Joachim Low was a mediocre professional soccer player. As a coach he had only middling success.
When he was promoted from assistant to head coach of the German National Team in 2006 he followed in the footsteps of the much-revered coach Jurgen Klinsmann. Low was a tactical mastermind. As Klinsmann’s chief game strategist and as head coach himself, Low had ditched the static and defensive style of the German team and replaced it with a relentless fluid style of attacking football.
The German team’s success raised the collective hopes of the nation, but they always lost the critical games. After a disappointing loss to Spain in the semi-finals in the 2010 World Cup, Low was reviled in the German press. It became a national sport to question Low’s ability to bring home the cup.
In a pre-tournament poll, Germans had so little faith in Low’s leadership that only 6% of the country expected the team to win the 2014 World Cup. But apparently Low knew a thing or two about beating the competition because in front of a billion viewers of the final game, Low proved 94% of his countrymen wrong.
So what can we learn about competing from this footballing philosopher?
Even if you have a wildly successful strategy your competitors will eventually figure out how to respond. Low made a splash with his counterattacking style of soccer. In the 2010 World Cup, Germany’s opponents were shocked. But when they adjusted to it, Low knew that he, too, would have to change.
“They all played deeper against us. They knew what we are about,” Low said, according to the Guardian. Although Low never abandoned the fast counterattacking transitions, he became more flexible. For each game he developed a strategy tailored to his competition–after which he moved on to what one sports journalist called Low’s “precision-engineered plan” for the next team. Low will change his team’s formation, switch players’ positions, reconfigure the tempo of a game, and even use mind games to psych out his rivals. Just ask Brazil.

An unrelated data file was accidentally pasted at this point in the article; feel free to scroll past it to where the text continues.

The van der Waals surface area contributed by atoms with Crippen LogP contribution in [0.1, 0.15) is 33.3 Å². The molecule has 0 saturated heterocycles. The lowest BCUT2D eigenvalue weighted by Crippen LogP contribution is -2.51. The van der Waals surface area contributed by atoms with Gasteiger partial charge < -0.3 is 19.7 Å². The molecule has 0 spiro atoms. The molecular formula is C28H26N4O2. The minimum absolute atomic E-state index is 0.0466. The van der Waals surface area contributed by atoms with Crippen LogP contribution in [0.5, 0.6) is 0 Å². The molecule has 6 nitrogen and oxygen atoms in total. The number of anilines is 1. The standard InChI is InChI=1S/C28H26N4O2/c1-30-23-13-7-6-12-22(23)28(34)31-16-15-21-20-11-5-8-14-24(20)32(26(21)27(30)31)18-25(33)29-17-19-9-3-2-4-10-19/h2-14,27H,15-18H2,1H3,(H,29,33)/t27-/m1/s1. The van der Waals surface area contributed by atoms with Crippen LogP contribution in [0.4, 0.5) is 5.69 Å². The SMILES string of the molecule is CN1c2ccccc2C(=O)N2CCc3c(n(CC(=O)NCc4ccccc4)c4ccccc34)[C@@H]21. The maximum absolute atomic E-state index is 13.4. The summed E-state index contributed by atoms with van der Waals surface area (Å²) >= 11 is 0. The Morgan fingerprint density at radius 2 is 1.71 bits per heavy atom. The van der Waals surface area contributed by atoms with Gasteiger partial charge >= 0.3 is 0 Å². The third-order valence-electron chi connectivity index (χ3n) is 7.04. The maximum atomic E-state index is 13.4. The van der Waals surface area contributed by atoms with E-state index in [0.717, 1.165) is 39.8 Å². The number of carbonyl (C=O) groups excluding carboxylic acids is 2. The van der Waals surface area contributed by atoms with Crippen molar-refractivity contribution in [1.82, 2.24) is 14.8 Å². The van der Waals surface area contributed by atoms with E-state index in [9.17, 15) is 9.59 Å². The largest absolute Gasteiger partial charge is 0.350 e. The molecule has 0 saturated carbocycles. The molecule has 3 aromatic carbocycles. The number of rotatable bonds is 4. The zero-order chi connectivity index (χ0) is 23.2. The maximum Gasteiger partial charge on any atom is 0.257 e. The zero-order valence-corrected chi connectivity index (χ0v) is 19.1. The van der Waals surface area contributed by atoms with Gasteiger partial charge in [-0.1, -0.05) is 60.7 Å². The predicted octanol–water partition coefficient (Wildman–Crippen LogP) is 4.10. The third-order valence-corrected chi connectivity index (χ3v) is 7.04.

Competition takes place under specific conditions. These conditions–that can range from an economic environment to a climate–affect all of those who compete. The organization that plans how to optimize its team’s efforts under those specific conditions has an advantage over the organization that goes about doing things as they always have.
Low knew that one of the reasons no European team had ever won a World Cup hosted in South America or Mexico was that even a powerhouse European team might be unprepared for the physical demands of playing in a tropical climate. Since the 2014 World Cup was held in Brazil’s hot and humid climate, Low was aware that Germany’s typical focus on ball possession would “devour energy.” Instead of trying to macho his team through the tropical climate, Low advised his players to be patient, to conserve energy so they could retain their stamina to the very last match.
“You could see at the end that Argentina was getting more and more tired,” said Low, to reporters in a press conference after the final match. As Argentina’s strength flagged, Low expertly substituted fresh players. In the last two minutes of regular playtime Low sent in 22-year-old Mario Gotze, who had been on the field barely a third of the total 690 minutes the German team played in the World Cup. Gotze looked as if he’d had just strolled out of a spa. When he received a chest-high pass from another substitute player, Gotze calmly chested the ball, and threw himself in the air, extending his leg and precisely kicking the ball past Argentina’s goalie through the sliver of unobstructed space into the net for the only goal of the game.
Even though the German players (many of them well-paid stars on different professional clubs) train together for only several weeks before the World Cup, they are renowned for their efficiency and organization. But they also have an extraordinary ability to creatively respond to game situations. Of course, the Germans have a multi-syllabic word for it–mannschaftliche–which means team synergy.
Low directs his players to think like entrepreneurs, searching for opportunities and dangers. Before games they discuss the strengths of their team and the strengths of their opponents as well those of the individual players. Based on that information they develop “if-then” strategies for specific situations so that the players can react quickly and in concert.
“Today’s generation of players wants to understand why something works–and how,” Low said in a lengthy pre-World Cup 2014 interview with the German team psychologist and a journalist from Zeit. “You cannot just say: ‘Do this! Now or never!’ I have to include them in the tournament strategy.” Whether the player is a “master or a substitute,” Low accords every player a major role on the team. Low is a virtuoso of motivation. In a post-match press conference Low said that just before the end of halftime in extra time of the final match, he told Gotze, “Show the world that you are better than Messi [Argentine soccer superstar] and that you can decide the World Cup.”